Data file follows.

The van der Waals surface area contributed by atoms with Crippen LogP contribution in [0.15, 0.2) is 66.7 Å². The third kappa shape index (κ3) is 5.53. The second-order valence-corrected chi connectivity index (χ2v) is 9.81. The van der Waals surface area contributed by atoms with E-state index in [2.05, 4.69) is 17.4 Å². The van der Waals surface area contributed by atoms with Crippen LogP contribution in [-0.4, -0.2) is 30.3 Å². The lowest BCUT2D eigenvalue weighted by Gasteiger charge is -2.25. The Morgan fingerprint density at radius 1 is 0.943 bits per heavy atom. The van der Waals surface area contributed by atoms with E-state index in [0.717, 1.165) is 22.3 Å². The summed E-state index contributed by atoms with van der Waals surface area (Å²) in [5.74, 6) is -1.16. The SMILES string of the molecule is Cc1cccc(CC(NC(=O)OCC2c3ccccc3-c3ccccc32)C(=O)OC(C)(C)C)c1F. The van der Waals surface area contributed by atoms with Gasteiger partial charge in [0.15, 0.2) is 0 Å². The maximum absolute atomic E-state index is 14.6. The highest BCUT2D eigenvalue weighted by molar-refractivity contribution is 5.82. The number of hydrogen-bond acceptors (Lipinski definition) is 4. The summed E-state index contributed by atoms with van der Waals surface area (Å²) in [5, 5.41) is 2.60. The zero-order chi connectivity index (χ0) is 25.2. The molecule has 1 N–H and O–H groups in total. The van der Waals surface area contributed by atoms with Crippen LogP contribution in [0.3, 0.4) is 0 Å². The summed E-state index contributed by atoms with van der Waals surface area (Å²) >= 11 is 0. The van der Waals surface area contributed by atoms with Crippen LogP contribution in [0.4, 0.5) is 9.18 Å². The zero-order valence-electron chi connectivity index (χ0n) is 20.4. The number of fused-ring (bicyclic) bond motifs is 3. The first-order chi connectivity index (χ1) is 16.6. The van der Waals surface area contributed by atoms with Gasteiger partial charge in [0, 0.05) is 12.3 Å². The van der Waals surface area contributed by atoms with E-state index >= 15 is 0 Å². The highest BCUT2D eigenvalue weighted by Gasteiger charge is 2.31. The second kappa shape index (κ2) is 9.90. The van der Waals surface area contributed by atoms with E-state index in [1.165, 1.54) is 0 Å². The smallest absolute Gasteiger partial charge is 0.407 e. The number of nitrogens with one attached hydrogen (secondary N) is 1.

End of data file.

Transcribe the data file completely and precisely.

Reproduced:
The van der Waals surface area contributed by atoms with Crippen LogP contribution in [0.15, 0.2) is 66.7 Å². The third kappa shape index (κ3) is 5.53. The second-order valence-corrected chi connectivity index (χ2v) is 9.81. The van der Waals surface area contributed by atoms with E-state index in [2.05, 4.69) is 17.4 Å². The van der Waals surface area contributed by atoms with Crippen LogP contribution in [-0.4, -0.2) is 30.3 Å². The lowest BCUT2D eigenvalue weighted by Gasteiger charge is -2.25. The Morgan fingerprint density at radius 1 is 0.943 bits per heavy atom. The van der Waals surface area contributed by atoms with E-state index in [0.717, 1.165) is 22.3 Å². The summed E-state index contributed by atoms with van der Waals surface area (Å²) in [5.74, 6) is -1.16. The SMILES string of the molecule is Cc1cccc(CC(NC(=O)OCC2c3ccccc3-c3ccccc32)C(=O)OC(C)(C)C)c1F. The van der Waals surface area contributed by atoms with Gasteiger partial charge in [0.15, 0.2) is 0 Å². The maximum absolute atomic E-state index is 14.6. The highest BCUT2D eigenvalue weighted by molar-refractivity contribution is 5.82. The number of hydrogen-bond acceptors (Lipinski definition) is 4. The summed E-state index contributed by atoms with van der Waals surface area (Å²) in [5, 5.41) is 2.60. The zero-order chi connectivity index (χ0) is 25.2. The molecule has 1 N–H and O–H groups in total. The van der Waals surface area contributed by atoms with Crippen LogP contribution in [0.3, 0.4) is 0 Å². The summed E-state index contributed by atoms with van der Waals surface area (Å²) >= 11 is 0. The van der Waals surface area contributed by atoms with Crippen LogP contribution in [0.4, 0.5) is 9.18 Å². The zero-order valence-electron chi connectivity index (χ0n) is 20.4. The number of fused-ring (bicyclic) bond motifs is 3. The first-order chi connectivity index (χ1) is 16.6. The van der Waals surface area contributed by atoms with Gasteiger partial charge in [0, 0.05) is 12.3 Å². The van der Waals surface area contributed by atoms with E-state index >= 15 is 0 Å². The highest BCUT2D eigenvalue weighted by Gasteiger charge is 2.31. The second kappa shape index (κ2) is 9.90. The van der Waals surface area contributed by atoms with E-state index in [1.165, 1.54) is 0 Å². The smallest absolute Gasteiger partial charge is 0.407 e. The number of nitrogens with one attached hydrogen (secondary N) is 1.